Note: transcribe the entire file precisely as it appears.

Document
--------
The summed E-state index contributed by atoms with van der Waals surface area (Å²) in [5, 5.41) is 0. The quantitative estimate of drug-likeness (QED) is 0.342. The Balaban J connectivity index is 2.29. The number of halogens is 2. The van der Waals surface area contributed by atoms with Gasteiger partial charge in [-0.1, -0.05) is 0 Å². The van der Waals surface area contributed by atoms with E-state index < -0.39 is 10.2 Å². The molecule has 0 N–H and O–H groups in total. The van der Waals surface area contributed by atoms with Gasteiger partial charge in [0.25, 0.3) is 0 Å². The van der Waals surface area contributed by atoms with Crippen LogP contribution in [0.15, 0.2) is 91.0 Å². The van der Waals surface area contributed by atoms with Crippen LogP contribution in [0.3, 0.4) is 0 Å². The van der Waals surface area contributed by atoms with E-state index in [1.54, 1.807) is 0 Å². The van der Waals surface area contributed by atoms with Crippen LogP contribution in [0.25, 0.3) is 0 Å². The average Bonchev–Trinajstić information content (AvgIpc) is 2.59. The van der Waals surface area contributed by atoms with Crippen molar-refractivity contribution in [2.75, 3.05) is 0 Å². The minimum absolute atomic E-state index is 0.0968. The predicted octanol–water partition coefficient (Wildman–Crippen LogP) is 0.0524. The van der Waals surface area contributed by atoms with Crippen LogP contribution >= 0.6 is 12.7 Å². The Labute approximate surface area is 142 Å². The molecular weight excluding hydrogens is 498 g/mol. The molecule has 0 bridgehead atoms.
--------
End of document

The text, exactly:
The summed E-state index contributed by atoms with van der Waals surface area (Å²) in [5, 5.41) is 0. The quantitative estimate of drug-likeness (QED) is 0.342. The Balaban J connectivity index is 2.29. The number of halogens is 2. The van der Waals surface area contributed by atoms with Gasteiger partial charge in [-0.1, -0.05) is 0 Å². The van der Waals surface area contributed by atoms with E-state index < -0.39 is 10.2 Å². The molecule has 0 N–H and O–H groups in total. The van der Waals surface area contributed by atoms with Gasteiger partial charge in [0.25, 0.3) is 0 Å². The van der Waals surface area contributed by atoms with Crippen LogP contribution in [0.15, 0.2) is 91.0 Å². The van der Waals surface area contributed by atoms with Crippen LogP contribution in [0.3, 0.4) is 0 Å². The van der Waals surface area contributed by atoms with E-state index in [1.54, 1.807) is 0 Å². The van der Waals surface area contributed by atoms with Crippen LogP contribution in [0.25, 0.3) is 0 Å². The average Bonchev–Trinajstić information content (AvgIpc) is 2.59. The van der Waals surface area contributed by atoms with Crippen molar-refractivity contribution in [2.75, 3.05) is 0 Å². The minimum absolute atomic E-state index is 0.0968. The predicted octanol–water partition coefficient (Wildman–Crippen LogP) is 0.0524. The van der Waals surface area contributed by atoms with Crippen LogP contribution >= 0.6 is 12.7 Å². The Labute approximate surface area is 142 Å². The molecular weight excluding hydrogens is 498 g/mol. The molecule has 0 bridgehead atoms.